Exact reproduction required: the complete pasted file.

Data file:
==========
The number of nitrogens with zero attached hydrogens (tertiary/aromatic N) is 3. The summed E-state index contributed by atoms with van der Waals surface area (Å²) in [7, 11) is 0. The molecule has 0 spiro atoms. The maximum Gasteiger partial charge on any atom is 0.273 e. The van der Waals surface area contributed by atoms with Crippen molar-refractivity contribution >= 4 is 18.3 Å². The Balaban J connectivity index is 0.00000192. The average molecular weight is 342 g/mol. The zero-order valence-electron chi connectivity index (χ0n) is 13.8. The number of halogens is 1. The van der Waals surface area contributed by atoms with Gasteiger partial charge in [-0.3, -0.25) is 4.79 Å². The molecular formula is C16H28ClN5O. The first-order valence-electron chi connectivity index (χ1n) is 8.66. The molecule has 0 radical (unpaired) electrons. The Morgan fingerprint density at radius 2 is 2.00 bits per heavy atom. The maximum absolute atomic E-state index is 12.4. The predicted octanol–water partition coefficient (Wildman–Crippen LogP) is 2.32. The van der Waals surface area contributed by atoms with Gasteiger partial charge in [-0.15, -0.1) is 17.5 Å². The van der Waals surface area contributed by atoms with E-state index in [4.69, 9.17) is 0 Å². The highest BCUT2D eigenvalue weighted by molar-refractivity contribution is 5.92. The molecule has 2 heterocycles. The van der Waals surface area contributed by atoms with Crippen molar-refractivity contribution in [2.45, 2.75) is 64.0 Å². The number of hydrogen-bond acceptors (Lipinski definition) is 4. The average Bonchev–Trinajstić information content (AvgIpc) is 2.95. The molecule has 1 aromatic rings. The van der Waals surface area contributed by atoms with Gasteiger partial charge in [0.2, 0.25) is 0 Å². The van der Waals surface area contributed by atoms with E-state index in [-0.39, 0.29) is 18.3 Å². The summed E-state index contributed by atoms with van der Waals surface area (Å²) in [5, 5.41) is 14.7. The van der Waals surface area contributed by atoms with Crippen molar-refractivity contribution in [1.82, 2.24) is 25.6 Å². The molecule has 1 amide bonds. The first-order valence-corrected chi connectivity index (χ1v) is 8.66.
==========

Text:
The number of nitrogens with zero attached hydrogens (tertiary/aromatic N) is 3. The summed E-state index contributed by atoms with van der Waals surface area (Å²) in [7, 11) is 0. The molecule has 0 spiro atoms. The maximum Gasteiger partial charge on any atom is 0.273 e. The van der Waals surface area contributed by atoms with Crippen molar-refractivity contribution >= 4 is 18.3 Å². The Balaban J connectivity index is 0.00000192. The average molecular weight is 342 g/mol. The zero-order valence-electron chi connectivity index (χ0n) is 13.8. The number of halogens is 1. The van der Waals surface area contributed by atoms with Gasteiger partial charge in [-0.3, -0.25) is 4.79 Å². The molecular formula is C16H28ClN5O. The first-order valence-electron chi connectivity index (χ1n) is 8.66. The molecule has 0 radical (unpaired) electrons. The Morgan fingerprint density at radius 2 is 2.00 bits per heavy atom. The maximum absolute atomic E-state index is 12.4. The predicted octanol–water partition coefficient (Wildman–Crippen LogP) is 2.32. The van der Waals surface area contributed by atoms with Gasteiger partial charge in [-0.15, -0.1) is 17.5 Å². The van der Waals surface area contributed by atoms with E-state index in [4.69, 9.17) is 0 Å². The highest BCUT2D eigenvalue weighted by molar-refractivity contribution is 5.92. The molecule has 2 heterocycles. The van der Waals surface area contributed by atoms with Crippen molar-refractivity contribution in [2.45, 2.75) is 64.0 Å². The number of hydrogen-bond acceptors (Lipinski definition) is 4. The average Bonchev–Trinajstić information content (AvgIpc) is 2.95. The molecule has 1 aromatic rings. The van der Waals surface area contributed by atoms with Gasteiger partial charge in [0.2, 0.25) is 0 Å². The van der Waals surface area contributed by atoms with E-state index in [-0.39, 0.29) is 18.3 Å². The summed E-state index contributed by atoms with van der Waals surface area (Å²) in [5, 5.41) is 14.7. The van der Waals surface area contributed by atoms with Crippen molar-refractivity contribution in [1.82, 2.24) is 25.6 Å². The molecule has 1 amide bonds. The first-order valence-corrected chi connectivity index (χ1v) is 8.66.